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Artist Susan Miller worked with children from Dudley Infant Academy to transform the station footpath. Photograph © Alexander Brattell.

Erica Smith has worked with Hastings and Bexhill Mencap’s Active Arts artists to create an ‘Owl Trail’ of 150 owls across the town. Photograph © Alexander Brattell.

A Town Explores A Book Festival in full bloom!

The first week of A Town Explores A Book has taken St Leonards on Sea by storm. Erica Smith gives a round-up and a taster of treats in store.

Artworks created by young artists in tandem with creative professionals have appeared across the town from flowerbeds in Warrior Square rose garden to collaged poetry posters around building sites. This year’s theme of Edward Lear’s Nonsense Songs, Stories, Botany and Alphabets has allowed explorations of everything from children’s poetry to botany. The Owl Trail has inspired over 150 owls to be created and displayed in homes and shop fronts across St Leonards.

Dr Robert Peck’s book about Edward Lear.

The Bavard Bar launched the festival on 1 April with three international speakers: composer Daniel Mudford talking about John Cage and mushrooms, Scientist Dr Ljiljana Fruk who explained why scientists should always explore ‘non-sense’, and Dr Robert M Peck from the Academy of Natural Sciences of Drexel University in the USA who spoke eloquently about The Natural History of Edward Lear.

Winners of the Children’s Nonsense Poetry prizes were announced on Easter Sunday – the winners were both pupils at Christ Church CofE Primary Academy – ‘The Geeze’ by Sonny and ‘The Skwemling’ by Charlotte. Both children win an illustration of their poem drawn by artist and writer Ed Boxall.

Festival Director Gail Borrow said: “The festival brings families to a book in myriad accessible ways all over town. Parents are reporting that local children love looking at the Owl And Pussy-Cat trail, vibrant shop window displays and outdoor art and are delighted to go home and read the book and draw. It the most uplifting and exciting approach to literacy and totally accessible. Over 1000 young people have been involved in the festival’s outreach projects overseen by the festival’s artists and partners.”

Lead festival artist Emma Harding and Aaron Hosannah working on his new mural on the wall of Teddy Tinker’s Antiques Emporium. Photograph © Alice Beadle.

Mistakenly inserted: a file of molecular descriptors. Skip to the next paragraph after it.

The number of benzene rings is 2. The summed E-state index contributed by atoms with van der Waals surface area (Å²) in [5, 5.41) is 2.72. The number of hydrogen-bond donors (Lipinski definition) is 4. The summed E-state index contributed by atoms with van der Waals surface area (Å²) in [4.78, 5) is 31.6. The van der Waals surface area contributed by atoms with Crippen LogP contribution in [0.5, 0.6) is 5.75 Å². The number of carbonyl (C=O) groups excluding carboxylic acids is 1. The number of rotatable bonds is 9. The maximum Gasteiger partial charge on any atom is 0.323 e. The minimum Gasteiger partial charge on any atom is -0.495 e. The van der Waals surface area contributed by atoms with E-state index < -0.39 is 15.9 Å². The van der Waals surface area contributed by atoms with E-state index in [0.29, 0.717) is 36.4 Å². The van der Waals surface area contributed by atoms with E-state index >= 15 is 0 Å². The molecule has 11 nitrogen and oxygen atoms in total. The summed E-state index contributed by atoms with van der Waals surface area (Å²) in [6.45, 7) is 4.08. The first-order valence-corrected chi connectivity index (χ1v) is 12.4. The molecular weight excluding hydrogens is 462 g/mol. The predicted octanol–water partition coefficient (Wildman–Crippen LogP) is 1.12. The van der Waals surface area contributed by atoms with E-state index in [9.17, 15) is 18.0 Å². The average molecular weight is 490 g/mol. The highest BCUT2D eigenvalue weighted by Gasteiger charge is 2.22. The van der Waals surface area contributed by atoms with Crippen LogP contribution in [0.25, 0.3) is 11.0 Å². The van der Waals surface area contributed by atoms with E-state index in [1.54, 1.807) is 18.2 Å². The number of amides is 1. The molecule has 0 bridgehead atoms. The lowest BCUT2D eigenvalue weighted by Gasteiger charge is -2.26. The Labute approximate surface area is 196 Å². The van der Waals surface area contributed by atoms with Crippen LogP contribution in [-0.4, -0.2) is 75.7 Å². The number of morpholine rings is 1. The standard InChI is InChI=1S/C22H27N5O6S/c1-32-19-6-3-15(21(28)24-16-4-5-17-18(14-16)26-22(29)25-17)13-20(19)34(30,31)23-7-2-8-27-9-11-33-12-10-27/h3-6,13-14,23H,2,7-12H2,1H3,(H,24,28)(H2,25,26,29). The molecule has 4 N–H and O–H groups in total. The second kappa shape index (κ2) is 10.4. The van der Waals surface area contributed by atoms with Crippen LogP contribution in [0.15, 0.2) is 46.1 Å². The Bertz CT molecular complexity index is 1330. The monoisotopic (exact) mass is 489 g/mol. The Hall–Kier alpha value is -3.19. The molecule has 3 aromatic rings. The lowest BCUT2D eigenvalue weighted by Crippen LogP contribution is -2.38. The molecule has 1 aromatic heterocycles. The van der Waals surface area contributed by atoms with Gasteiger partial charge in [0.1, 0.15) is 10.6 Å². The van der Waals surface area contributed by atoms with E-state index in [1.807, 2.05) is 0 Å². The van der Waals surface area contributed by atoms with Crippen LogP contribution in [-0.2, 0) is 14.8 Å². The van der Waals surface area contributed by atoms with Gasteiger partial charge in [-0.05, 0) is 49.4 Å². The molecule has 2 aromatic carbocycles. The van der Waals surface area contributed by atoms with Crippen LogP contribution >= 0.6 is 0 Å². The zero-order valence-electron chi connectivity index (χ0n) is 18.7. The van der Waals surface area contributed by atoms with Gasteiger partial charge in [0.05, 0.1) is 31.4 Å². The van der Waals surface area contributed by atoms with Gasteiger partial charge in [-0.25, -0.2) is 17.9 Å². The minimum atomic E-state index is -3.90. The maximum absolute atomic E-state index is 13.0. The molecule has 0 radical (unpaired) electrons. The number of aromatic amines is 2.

The Easter weekend also saw an Owl and Pussy-cat themed mural being painted on the side of Teddy Tinker’s antiques shop by brothers Aaron and Lawrence Hosannah.

Already this week, there have been Zoom private views for The Nutcrackers and the Sugar-tongs doodle project and automated machines used to illustrate Edward Lear’s The Story of the Four Little Children Who Went Round the World.

Alison Cooper and Hannah Collisson launched their #NutsAboutLear doodle gallery and Esme Fisher premiered her film Cranks, Cogs and Cams this week. Photographs © Alexander Brattell.

Tomorrow, Thursday 8 April, young song-writers from Hastings Thrives get to perform their songs at an online event hosted by Isolation Station Hastings at 7pm.

Next week the festival celebrates the independent shops re-opening on 12 April. Gail Borrow explains: “The creative businesses in St Leonards on Sea have been central to the festival from its inception. Like many shop owners in Kings Road, Claire of Paisley and Friends always produces a stunning window display that festival viewers rate as one of the key experiences in the festival.”

Claire Paisley working on her Jumblies window. Photograph © Alexander Brattell.

Liz Emtage who created the beautiful botanical window in Pelhams, Kings Road. Photograph © Alexander Brattell.

Calneva’s window goes full-on Owl and Pussy-cat. Photograph © Alexander Brattell.

This year, Claire’s window features The Jumblies. Little Mashers’ window display is themed on the Edward Lear short story The Story of the Four Little Children Who Went Round the World and includes some stunning crab sculptures. Pass Muster’s window contains a beautiful textile response to Lear’s botany section of the anthology, among many other treasures, and Kate Rosie of Teddy Tinkers at 134 London Road has picked up on the botany theme with a creative nonsense plant sculpture called Teddylicious-Limb-Hand-Eye which children love. The trail set up means that children have been able enjoy these experiences within covid regulations.

The Bookkeeper Bookshop has created a nonsense narrative that springboards from Lear’s nonsense in many surprising ways, incorporating artist Linda King’s owl.

Next week’s activities continue with a ‘Stuff and Nonsense’ spoken word event on 15 April and the festival ends on 18 April with an Isolation Station broadcast ‘Lear Was Here’ which explores Lear’s connections with Hastings and St Leonards.

Check out everything that the festival offers – across the open spaces and through the windows of St Leonards, and online at the Festival website and social media. The festival runs until Sunday 18 April.

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Posted 21:57 Wednesday, Apr 7, 2021 In: Arts News

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